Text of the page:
The horse racing industry Aug. 10 was offered a look at the success of the National Football League and, though racing lacks the fundamental structure to support similar growth, there were some takeaway tips on maximizing interest in the sport.
Brian Rolapp, executive vice president of NFL Media and president and chief executive officer of the NFL Network, spoke at The Jockey Club Round Table conference in Saratoga Springs, N.Y. He's the son of the late Rich Rolapp, former president of the American Horse Council and a recipient of The Jockey Club Medal.
"I hope some of the things I suggest today may be helpful," Rolapp said. "Some of the issues discussed (at the Round Table) are some of the issues we discuss at the NFL."
With 32 teams and almost 2,000 players, the NFL has 188 million fans, Rolapp said. The league sells 99% of its stadium tickets, he said, but still looks to drive interest through television, social media, youth programs, and off-season events like the draft, which was viewed by 45 million people.
"Aggregating an audience is difficult but increasingly valuable," Rolapp said. "It's all just media, and we don't think it's a conflict. It's an opportunity. This is 24-7, 365 days a year. The fans don't turn off (from the NFL) when games aren't on. Wherever they go is where we want to be."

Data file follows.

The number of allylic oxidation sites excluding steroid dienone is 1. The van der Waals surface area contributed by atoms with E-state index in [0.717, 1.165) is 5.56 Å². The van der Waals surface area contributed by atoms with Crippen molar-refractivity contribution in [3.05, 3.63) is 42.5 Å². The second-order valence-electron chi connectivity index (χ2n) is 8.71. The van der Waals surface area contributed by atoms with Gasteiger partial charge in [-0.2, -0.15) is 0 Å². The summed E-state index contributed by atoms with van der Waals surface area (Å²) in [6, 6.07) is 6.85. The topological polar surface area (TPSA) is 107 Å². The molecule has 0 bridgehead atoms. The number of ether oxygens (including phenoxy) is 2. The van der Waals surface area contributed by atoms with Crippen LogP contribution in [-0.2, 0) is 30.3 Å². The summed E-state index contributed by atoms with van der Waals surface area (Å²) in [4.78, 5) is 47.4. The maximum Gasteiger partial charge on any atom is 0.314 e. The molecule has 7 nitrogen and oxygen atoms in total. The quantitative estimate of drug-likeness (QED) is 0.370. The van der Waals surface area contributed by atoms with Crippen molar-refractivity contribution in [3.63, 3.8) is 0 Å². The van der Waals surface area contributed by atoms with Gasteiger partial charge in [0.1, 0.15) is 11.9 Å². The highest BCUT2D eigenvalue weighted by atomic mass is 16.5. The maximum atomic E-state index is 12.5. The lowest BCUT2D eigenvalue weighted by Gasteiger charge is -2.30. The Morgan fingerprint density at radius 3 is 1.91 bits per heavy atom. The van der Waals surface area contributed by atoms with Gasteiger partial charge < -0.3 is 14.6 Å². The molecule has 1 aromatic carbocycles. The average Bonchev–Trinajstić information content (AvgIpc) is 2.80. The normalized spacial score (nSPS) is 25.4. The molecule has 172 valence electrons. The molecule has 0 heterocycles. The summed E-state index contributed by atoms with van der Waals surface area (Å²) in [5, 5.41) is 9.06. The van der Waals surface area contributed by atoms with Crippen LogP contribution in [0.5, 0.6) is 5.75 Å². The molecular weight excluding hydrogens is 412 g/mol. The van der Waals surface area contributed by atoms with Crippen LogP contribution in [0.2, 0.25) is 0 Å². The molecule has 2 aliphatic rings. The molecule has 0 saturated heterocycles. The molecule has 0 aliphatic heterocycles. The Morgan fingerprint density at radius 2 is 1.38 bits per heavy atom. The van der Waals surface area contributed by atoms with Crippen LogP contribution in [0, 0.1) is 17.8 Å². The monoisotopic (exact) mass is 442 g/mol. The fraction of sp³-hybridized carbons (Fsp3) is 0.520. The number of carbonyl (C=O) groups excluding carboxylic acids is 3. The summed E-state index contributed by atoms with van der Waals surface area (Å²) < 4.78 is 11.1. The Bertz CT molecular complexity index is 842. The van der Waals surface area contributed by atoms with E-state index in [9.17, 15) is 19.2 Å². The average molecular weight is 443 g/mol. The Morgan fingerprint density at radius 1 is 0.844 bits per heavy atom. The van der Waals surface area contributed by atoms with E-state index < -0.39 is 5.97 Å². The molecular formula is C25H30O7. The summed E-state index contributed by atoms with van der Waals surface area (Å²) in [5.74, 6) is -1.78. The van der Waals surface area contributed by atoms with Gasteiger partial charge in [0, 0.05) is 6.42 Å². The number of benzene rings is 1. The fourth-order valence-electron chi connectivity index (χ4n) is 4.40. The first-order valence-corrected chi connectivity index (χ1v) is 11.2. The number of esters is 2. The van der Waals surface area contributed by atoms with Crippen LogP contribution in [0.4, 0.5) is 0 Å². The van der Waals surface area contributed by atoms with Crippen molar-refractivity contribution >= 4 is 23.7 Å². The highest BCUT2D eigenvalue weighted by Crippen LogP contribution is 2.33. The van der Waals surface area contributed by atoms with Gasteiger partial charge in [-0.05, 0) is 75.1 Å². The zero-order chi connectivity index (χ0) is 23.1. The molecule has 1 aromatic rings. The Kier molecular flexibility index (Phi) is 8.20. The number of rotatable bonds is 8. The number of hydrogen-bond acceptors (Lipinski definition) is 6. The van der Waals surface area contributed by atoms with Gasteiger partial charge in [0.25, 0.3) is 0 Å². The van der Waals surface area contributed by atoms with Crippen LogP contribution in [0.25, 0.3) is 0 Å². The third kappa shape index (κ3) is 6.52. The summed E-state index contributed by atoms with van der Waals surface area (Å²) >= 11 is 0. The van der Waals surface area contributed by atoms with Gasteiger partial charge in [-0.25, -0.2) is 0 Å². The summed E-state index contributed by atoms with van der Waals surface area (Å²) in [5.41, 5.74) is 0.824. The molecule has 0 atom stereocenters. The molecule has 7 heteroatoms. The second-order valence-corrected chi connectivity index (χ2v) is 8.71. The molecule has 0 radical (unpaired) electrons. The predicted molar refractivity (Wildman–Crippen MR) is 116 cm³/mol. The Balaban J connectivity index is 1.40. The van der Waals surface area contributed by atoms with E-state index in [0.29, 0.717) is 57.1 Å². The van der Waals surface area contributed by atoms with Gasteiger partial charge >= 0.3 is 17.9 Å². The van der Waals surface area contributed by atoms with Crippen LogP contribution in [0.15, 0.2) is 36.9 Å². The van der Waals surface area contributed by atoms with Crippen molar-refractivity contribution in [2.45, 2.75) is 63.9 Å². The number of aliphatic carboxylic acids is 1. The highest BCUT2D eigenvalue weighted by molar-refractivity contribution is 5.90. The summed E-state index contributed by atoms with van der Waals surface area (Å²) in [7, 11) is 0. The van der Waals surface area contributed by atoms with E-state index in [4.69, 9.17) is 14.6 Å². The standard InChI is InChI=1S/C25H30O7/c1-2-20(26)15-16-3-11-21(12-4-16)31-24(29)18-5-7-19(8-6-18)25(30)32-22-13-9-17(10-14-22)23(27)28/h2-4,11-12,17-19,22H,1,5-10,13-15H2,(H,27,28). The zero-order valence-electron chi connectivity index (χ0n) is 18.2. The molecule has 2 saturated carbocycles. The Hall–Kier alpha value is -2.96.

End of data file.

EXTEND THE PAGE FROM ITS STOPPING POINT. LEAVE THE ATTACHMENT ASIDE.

Rolapp said the 32 franchises are "uniquely passionate" and focus on regional market economics. But they all embrace things such as rules for competition, player allocation procedures, and collective rights; he said parity is a major goal of the NFL.
"Success is based on shrewd allocation of resources, not the lack of them," Rolapp said. "Anyone any given year can win the Super Bowl. That's very powerful."
Rolapp said the first priority of the NFL is to have exciting, safe games. He indicated the league continues to assess issues related to safety on the field.
"The success of the NFL is the game," Rolapp said. "We believe health and safety is applicable to all sports. If we don't do that, then everything else is just window dressing."